Would the Madoffs do us all a favor and shut up?
Nearly three years after the exposure of the biggest Ponzi scheme in American history, the family’s gone all gabby on us, determined to share their feelings.
What about our feelings? What about the feelings of the people who lost a big chunk of their life savings when $65 billion was found missing from the stock accounts that Bernie was fraudulently managing?
The Madoff media moment is, of course, driven by money—the cash to be earned by peddling books about the tragedy.
I don’t blame news organizations for interviewing members of the clan. There’s plenty of public interest in what they have to say, an inherent curiosity about the impact on those who were closest to the epicenter of this monstrous crime. But I’m already tired of family members who benefited from the scam trying to generate sympathy for themselves, when the real victims are those who were fleeced.
So we have Madoff’s wife Ruth telling 60 Minutes that she and hubby almost checked out after being exposed.
“I don’t remember whose idea it was. We decided to kill ourselves because it was so horrendous what was happening. We had terrible phone calls, hate mail just beyond anything and I said I can't, I just can't go on anymore.” But somehow they survived. And Ruth Madoff, you may recall, lived the high life, with houses in Palm Beach and the south of France, thanks to her hubby’s ill-gotten gains.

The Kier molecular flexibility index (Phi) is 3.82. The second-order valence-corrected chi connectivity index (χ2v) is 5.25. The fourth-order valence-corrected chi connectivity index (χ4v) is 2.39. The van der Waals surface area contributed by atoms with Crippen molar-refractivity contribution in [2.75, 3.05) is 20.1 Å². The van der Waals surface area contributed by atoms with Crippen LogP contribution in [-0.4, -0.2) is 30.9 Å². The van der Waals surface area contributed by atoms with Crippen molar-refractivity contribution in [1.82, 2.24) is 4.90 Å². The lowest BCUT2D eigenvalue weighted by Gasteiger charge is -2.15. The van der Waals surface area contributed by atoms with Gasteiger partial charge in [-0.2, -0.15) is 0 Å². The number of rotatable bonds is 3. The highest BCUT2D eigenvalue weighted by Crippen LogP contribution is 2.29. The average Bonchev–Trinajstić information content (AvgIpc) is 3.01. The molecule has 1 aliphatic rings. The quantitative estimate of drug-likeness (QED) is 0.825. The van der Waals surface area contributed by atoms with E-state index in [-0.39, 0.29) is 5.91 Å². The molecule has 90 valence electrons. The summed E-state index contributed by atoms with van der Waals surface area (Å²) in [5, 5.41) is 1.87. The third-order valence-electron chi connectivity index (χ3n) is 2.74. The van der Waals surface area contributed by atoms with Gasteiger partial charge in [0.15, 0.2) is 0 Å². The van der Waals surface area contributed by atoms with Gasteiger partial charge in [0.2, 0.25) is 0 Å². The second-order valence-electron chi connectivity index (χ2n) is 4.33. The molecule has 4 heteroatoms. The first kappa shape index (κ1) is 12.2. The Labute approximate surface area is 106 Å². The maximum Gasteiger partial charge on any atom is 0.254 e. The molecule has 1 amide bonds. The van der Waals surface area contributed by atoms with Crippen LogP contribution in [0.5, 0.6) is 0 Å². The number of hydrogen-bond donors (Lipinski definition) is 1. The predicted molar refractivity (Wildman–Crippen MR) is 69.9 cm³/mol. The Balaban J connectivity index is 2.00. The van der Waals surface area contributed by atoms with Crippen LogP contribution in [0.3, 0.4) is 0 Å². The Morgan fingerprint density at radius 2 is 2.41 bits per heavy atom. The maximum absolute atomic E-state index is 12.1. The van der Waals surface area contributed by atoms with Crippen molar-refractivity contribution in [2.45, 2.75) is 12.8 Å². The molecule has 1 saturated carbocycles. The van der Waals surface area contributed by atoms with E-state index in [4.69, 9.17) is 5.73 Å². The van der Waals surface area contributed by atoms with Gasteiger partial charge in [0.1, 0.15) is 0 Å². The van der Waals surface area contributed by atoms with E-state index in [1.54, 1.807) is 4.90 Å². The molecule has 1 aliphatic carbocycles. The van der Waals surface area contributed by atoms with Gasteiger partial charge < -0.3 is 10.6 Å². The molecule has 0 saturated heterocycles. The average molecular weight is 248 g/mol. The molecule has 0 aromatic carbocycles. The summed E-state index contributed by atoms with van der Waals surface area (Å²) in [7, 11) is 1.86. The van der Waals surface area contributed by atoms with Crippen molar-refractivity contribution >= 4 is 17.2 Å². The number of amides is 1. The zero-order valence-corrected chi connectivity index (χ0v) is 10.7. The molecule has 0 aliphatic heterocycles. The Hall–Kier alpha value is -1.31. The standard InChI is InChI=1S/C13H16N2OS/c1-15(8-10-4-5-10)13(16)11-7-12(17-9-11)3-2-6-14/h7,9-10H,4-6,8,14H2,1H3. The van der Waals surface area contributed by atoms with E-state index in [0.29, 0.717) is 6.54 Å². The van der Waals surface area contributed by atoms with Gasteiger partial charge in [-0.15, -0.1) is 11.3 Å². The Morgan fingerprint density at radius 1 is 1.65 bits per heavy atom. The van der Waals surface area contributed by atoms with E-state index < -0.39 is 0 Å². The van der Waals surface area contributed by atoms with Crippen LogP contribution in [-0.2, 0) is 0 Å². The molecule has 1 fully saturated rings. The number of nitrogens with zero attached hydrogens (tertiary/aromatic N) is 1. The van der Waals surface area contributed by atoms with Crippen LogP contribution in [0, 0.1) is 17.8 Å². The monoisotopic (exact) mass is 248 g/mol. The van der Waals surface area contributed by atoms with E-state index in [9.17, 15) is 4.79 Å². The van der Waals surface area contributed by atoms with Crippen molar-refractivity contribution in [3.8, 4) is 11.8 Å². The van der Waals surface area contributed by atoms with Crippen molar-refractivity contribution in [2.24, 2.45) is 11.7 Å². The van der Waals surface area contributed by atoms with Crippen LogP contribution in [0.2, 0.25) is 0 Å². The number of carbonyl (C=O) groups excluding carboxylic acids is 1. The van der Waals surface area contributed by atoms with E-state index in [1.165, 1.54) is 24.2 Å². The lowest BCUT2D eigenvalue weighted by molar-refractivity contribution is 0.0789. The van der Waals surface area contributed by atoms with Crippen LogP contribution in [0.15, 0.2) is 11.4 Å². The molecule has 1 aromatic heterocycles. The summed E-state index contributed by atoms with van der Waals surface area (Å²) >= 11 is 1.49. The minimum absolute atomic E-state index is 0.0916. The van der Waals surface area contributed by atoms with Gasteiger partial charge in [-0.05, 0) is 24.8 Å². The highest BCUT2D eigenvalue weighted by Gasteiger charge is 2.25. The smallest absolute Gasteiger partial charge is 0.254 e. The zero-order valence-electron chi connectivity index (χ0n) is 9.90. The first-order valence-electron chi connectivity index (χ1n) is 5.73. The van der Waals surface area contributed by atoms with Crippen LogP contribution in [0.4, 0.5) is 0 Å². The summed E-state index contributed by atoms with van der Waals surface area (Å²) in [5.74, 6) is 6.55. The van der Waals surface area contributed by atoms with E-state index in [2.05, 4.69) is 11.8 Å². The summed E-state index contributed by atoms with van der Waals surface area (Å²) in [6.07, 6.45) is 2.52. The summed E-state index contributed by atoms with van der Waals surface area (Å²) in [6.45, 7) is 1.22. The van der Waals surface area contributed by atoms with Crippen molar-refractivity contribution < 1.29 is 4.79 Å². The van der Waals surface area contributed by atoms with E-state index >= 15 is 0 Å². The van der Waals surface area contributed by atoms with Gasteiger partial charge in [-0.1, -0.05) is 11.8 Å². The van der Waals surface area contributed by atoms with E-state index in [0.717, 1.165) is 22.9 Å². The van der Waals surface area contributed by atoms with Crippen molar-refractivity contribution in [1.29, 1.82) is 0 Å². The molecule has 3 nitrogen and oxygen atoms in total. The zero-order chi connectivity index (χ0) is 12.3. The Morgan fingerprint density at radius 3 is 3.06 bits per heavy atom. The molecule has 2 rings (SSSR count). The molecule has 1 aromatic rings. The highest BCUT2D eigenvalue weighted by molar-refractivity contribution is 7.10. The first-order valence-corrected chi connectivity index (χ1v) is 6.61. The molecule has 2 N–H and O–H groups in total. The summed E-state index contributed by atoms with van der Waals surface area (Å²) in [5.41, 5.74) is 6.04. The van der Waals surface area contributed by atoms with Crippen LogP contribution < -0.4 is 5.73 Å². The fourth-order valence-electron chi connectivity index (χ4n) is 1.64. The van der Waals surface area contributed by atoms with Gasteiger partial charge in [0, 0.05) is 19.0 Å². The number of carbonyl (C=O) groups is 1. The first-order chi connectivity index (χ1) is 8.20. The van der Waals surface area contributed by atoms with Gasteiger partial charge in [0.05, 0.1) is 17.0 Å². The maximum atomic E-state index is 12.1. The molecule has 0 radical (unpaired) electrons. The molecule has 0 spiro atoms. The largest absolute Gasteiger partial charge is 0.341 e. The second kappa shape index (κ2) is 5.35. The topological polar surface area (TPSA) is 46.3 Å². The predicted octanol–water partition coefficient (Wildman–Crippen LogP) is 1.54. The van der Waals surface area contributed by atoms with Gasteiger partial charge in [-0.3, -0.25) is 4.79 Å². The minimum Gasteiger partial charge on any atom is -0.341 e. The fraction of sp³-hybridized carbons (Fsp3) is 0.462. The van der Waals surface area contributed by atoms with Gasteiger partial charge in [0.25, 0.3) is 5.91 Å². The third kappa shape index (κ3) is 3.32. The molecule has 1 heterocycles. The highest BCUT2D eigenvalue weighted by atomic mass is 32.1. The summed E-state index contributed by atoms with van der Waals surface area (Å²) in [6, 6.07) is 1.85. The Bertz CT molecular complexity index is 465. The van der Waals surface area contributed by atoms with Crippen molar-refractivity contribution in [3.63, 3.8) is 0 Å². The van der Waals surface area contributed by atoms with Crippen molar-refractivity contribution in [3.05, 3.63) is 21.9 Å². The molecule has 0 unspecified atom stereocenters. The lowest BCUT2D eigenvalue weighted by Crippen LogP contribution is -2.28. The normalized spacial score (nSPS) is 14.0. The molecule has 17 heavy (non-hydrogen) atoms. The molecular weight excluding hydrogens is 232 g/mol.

Not that Bernie Madoff is suffering in silence. Diana Henriques, the New York Times reporter whose book on the family is being featured Sunday on 60 Minutes, chatted him up for the paper. From the prison where he’s serving a 150-year sentence—not long enough, in my view—the Ponzi perpetrator attempted to shift blame to the people who trusted him with their money.
“They had to know,” Madoff said. “But the attitude was sort of, ‘If you’re doing something wrong, we don’t want to know.’ ”
Barbara Walters came away with a different impression from her jailhouse interview (no cameras allowed). “Remorse, he has terrible remorse,” she said on Good Morning America. “He knows that he ruined his family. During the day, he doesn’t think about it. He’s had therapy.”
I certainly hope he’s working out his issues.
The only one who stirs my sympathy is Stephanie Madoff Mack, whose husband—Bernie’s son Mark—committed suicide last year. “I hate Bernie Madoff,” she told Chris Cuomo on 20/20. "If I saw Bernie Madoff right now, I would tell him that I hold him fully responsible for killing my husband, and I'd spit in his face."
Was her late husband shocked by the criminal enterprise, as she says? Who knows? Stephanie has her own book coming out.
I have the sense that the Madoffs are scrambling to peddle their tales after a long period of silence because each one is doing damage control as the family comes apart at the seams. What a sorry spectacle.
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